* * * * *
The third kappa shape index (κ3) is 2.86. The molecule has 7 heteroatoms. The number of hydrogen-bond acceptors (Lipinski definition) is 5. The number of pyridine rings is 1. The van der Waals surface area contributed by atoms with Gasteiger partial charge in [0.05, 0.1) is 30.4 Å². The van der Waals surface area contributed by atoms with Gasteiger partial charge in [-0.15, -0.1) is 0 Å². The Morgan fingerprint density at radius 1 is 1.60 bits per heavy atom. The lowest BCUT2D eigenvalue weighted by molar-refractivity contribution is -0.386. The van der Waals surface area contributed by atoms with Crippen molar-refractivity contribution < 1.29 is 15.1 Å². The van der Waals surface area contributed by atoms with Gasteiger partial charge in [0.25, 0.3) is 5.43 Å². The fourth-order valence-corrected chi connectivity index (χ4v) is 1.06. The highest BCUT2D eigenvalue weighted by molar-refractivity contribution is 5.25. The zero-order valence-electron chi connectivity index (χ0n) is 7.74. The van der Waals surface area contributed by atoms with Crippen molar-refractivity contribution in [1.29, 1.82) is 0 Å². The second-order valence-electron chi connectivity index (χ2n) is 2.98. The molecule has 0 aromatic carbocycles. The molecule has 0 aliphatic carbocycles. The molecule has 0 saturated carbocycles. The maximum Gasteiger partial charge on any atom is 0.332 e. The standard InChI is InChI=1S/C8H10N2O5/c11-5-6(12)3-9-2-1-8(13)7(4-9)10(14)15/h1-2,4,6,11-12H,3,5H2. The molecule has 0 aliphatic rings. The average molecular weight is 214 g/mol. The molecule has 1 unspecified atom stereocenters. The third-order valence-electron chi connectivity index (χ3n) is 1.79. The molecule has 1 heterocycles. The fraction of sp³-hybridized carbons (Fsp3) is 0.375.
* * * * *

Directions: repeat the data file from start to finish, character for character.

The third kappa shape index (κ3) is 2.86. The molecule has 7 heteroatoms. The number of hydrogen-bond acceptors (Lipinski definition) is 5. The number of pyridine rings is 1. The van der Waals surface area contributed by atoms with Gasteiger partial charge in [0.05, 0.1) is 30.4 Å². The van der Waals surface area contributed by atoms with Gasteiger partial charge in [-0.15, -0.1) is 0 Å². The Morgan fingerprint density at radius 1 is 1.60 bits per heavy atom. The lowest BCUT2D eigenvalue weighted by molar-refractivity contribution is -0.386. The van der Waals surface area contributed by atoms with Crippen molar-refractivity contribution < 1.29 is 15.1 Å². The van der Waals surface area contributed by atoms with Gasteiger partial charge in [0.25, 0.3) is 5.43 Å². The fourth-order valence-corrected chi connectivity index (χ4v) is 1.06. The highest BCUT2D eigenvalue weighted by molar-refractivity contribution is 5.25. The zero-order valence-electron chi connectivity index (χ0n) is 7.74. The van der Waals surface area contributed by atoms with Crippen molar-refractivity contribution in [1.29, 1.82) is 0 Å². The second-order valence-electron chi connectivity index (χ2n) is 2.98. The molecule has 0 aromatic carbocycles. The molecule has 0 aliphatic carbocycles. The molecule has 0 saturated carbocycles. The maximum Gasteiger partial charge on any atom is 0.332 e. The standard InChI is InChI=1S/C8H10N2O5/c11-5-6(12)3-9-2-1-8(13)7(4-9)10(14)15/h1-2,4,6,11-12H,3,5H2. The molecule has 0 aliphatic rings. The average molecular weight is 214 g/mol. The molecule has 1 unspecified atom stereocenters. The third-order valence-electron chi connectivity index (χ3n) is 1.79. The molecule has 1 heterocycles. The fraction of sp³-hybridized carbons (Fsp3) is 0.375.